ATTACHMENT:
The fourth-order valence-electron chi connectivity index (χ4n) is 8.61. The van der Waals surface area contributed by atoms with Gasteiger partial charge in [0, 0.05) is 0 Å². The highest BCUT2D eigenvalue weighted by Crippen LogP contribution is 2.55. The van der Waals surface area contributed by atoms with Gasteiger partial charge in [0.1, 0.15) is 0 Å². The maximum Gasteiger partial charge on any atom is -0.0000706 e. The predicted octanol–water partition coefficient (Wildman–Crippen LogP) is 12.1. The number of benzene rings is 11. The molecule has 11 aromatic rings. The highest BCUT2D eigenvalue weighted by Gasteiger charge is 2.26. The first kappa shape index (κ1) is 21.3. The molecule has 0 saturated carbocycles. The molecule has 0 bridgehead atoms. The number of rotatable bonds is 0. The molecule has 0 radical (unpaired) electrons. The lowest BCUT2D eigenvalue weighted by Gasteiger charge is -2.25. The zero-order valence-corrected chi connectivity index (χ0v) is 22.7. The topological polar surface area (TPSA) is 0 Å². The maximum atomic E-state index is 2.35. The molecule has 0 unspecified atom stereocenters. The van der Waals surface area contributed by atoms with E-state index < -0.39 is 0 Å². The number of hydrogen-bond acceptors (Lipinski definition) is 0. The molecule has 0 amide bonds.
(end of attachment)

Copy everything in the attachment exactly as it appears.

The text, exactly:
The fourth-order valence-electron chi connectivity index (χ4n) is 8.61. The van der Waals surface area contributed by atoms with Gasteiger partial charge in [0, 0.05) is 0 Å². The highest BCUT2D eigenvalue weighted by Crippen LogP contribution is 2.55. The van der Waals surface area contributed by atoms with Gasteiger partial charge in [0.1, 0.15) is 0 Å². The maximum Gasteiger partial charge on any atom is -0.0000706 e. The predicted octanol–water partition coefficient (Wildman–Crippen LogP) is 12.1. The number of benzene rings is 11. The molecule has 11 aromatic rings. The highest BCUT2D eigenvalue weighted by Gasteiger charge is 2.26. The first kappa shape index (κ1) is 21.3. The molecule has 0 saturated carbocycles. The molecule has 0 bridgehead atoms. The number of rotatable bonds is 0. The molecule has 0 radical (unpaired) electrons. The lowest BCUT2D eigenvalue weighted by Gasteiger charge is -2.25. The zero-order valence-corrected chi connectivity index (χ0v) is 22.7. The topological polar surface area (TPSA) is 0 Å². The maximum atomic E-state index is 2.35. The molecule has 0 unspecified atom stereocenters. The van der Waals surface area contributed by atoms with E-state index < -0.39 is 0 Å². The number of hydrogen-bond acceptors (Lipinski definition) is 0. The molecule has 0 amide bonds.